" A Life On-Call: Mexico Resident Balances Funeral Service, Photography Business"
“Tilt your head to the right a bit.” “Go ahead and drop the front hand. Turn your shoulders, leave your legs.” “Real smile, no fake smiles!”Directions like these were given frequently as Mexico resident David Pickering positioned best friends Hunter Mesko, Hannah Follis, and Taylor Williams, all age 17. The three posed against a white wall and on a stairwell in one of downtown Mexico’s brick alleys for a “best friends” photoshoot.
While Pickering can often be spotted around town with a camera in hand, photography is not his day job. He is a funeral director and embalmer with Pickering Funeral Home in Mexico. While he is often recognized as “David Pickering the photographer,” he has spent more than 30 years serving families in the funeral business.
"Special Delivery: Unique Passion for Company Bonds UPS Driver and Mexico Teen"
On a sunny July afternoon, a trademark United Parcel Service (UPS) truck drives its route through Mexico. A few miles away in a residential neighborhood, 16-year-old Brenan drives his vehicle — a bicycle with a brown UPS box tied to it — down the tree-lined street, pretending to make his own deliveries.
Brenan gets excited every time a UPS delivery arrives. His mother, Samantha Wilson, isn’t exactly sure when his love for the company began, other than the fact that his feeding supplies arrive on the truck monthly. Brenan has Cardiofaciocutaneous syndrome, which has caused him to need multiple heart surgeries and a feeding tube, among other things.“There’s not a whole lot of kids that have it,” Wilson said.
The man usually delivering those supplies is UPS delivery driver Travis Aulbur.
"Mexico Cattlewoman Blends Farm, Faith and Family"
On a scorching July afternoon, Melinda Bastian walked through the pasture of her 350-acre farm on the outskirts of Mexico, which she owns with her husband, Mike, spreading feed in the dry grass. She coaxed the cattle, mothers and calves, out of the pond — at least, what remains of the pond. The cattle stood stomach-deep in a pool depleted by weeks of drought and high temperatures in mid-Missouri. Bastian’s children — Jesse, 23, and Chris, 25 — have grown and moved out of the house but the cows still demand her full attention.
Bastian and her husband, Mike, moved to the farm in 1994 and bought the portion they now live on from her brother-in-law a few years later. Mike worked in Fulton while Melinda stayed home, overseeing the daily operations of the farm and homeschooling their sons. While it was difficult working opposite her husband, who worked a night shift at the time, Bastian said she appreciates the freedom this lifestyle has afforded them.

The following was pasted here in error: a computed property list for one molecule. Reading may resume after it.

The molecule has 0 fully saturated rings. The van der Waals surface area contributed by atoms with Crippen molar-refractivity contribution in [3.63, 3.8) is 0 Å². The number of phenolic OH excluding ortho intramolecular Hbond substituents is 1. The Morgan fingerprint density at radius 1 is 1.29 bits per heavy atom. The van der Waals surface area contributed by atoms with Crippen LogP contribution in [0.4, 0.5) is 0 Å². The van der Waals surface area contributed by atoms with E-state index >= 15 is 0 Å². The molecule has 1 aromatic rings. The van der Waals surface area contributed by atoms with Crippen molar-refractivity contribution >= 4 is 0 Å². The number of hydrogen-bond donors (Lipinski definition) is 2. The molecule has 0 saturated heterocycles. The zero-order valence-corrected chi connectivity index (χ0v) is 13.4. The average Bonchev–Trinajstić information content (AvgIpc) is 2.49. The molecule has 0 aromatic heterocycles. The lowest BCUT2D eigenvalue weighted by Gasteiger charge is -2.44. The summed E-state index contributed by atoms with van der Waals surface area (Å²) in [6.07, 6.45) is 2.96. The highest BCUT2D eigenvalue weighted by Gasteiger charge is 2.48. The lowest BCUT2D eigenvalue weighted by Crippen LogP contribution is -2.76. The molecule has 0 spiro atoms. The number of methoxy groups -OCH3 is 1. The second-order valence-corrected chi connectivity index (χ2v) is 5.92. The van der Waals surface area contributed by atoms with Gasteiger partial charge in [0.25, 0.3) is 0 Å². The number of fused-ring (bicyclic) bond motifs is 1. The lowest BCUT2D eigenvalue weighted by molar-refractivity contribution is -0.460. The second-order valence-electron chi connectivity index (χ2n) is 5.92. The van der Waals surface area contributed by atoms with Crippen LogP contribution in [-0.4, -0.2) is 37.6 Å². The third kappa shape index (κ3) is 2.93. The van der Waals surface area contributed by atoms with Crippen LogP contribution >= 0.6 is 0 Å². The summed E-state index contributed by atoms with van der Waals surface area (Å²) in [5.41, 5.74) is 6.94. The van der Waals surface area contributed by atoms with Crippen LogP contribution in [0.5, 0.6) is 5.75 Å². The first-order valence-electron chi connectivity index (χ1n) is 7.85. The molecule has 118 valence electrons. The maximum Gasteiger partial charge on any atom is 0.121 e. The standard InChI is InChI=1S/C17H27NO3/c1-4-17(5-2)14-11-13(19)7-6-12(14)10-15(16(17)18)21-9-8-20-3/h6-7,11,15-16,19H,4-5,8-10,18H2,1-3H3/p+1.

"The Sky is the Limit: Nigerian Students Build Airplane in Mexico Factory"
After flying halfway around the world, five students from the International College of Aeronautics near Lagos, Nigeria, are in Mexico, Missouri, learning to build airplanes of their own.
Solomon Adio worked in the U.S. for more than 35 years as a pilot and maintenance engineer before he decided to start a flight school in his native Nigeria. He said that when he returned to open the school, he realized one critical problem: there were no airplanes.
After months of preparation and a week of intense rehearsals and competition, Katelyn Lewis has been crowned Miss Missouri 2018.
Lewis, from Lake St. Louis, previously held the title of Miss Fleur De Lis. Her platform is “Your Digital Compass,” which focuses on leaving a positive footprint online. This is her fourth year competing for the title.“I’m just really blessed and happy and humbled to be here with my whole family and directors,” she said.
“I feel like so many people have followed me on this journey and I can honestly not believe what just happened. This is amazing. I can’t wait to wake up tomorrow and hit the ground running.”
Reverend Eric Mattson had only lived in Mexico for a few months when he attended his first evening football practice at Mexico High School. As the team ran drills in preparation for the upcoming season, Mattson stepped onto the track hardly knowing anyone. With a camera in hand, he began to photograph the practice — almost a year later, he’s still going strong.
"Mexico Chapter Closes for Local Public Servant After 27 Years on the Job"
On a frigid January day, Lt. Brian Schmidt responded to the call of duty as he always had. This call was for a residential house fire in Mexico. The inferno required all on-duty officers and additional volunteers to be on scene and try to salvage what they could. A member of the ambulance crew photographed Schmidt at the scene, simply doing his job — with a mustache caked in ice. The temperature that day was 13 degrees below zero but not even an icy mustache or frozen gear could slow him down.
Schmidt recalls that fire as one of his more memorable calls while on the job. He began his career with the Mexico Public Safety Department in 1991 and retired Friday after 27 years on duty.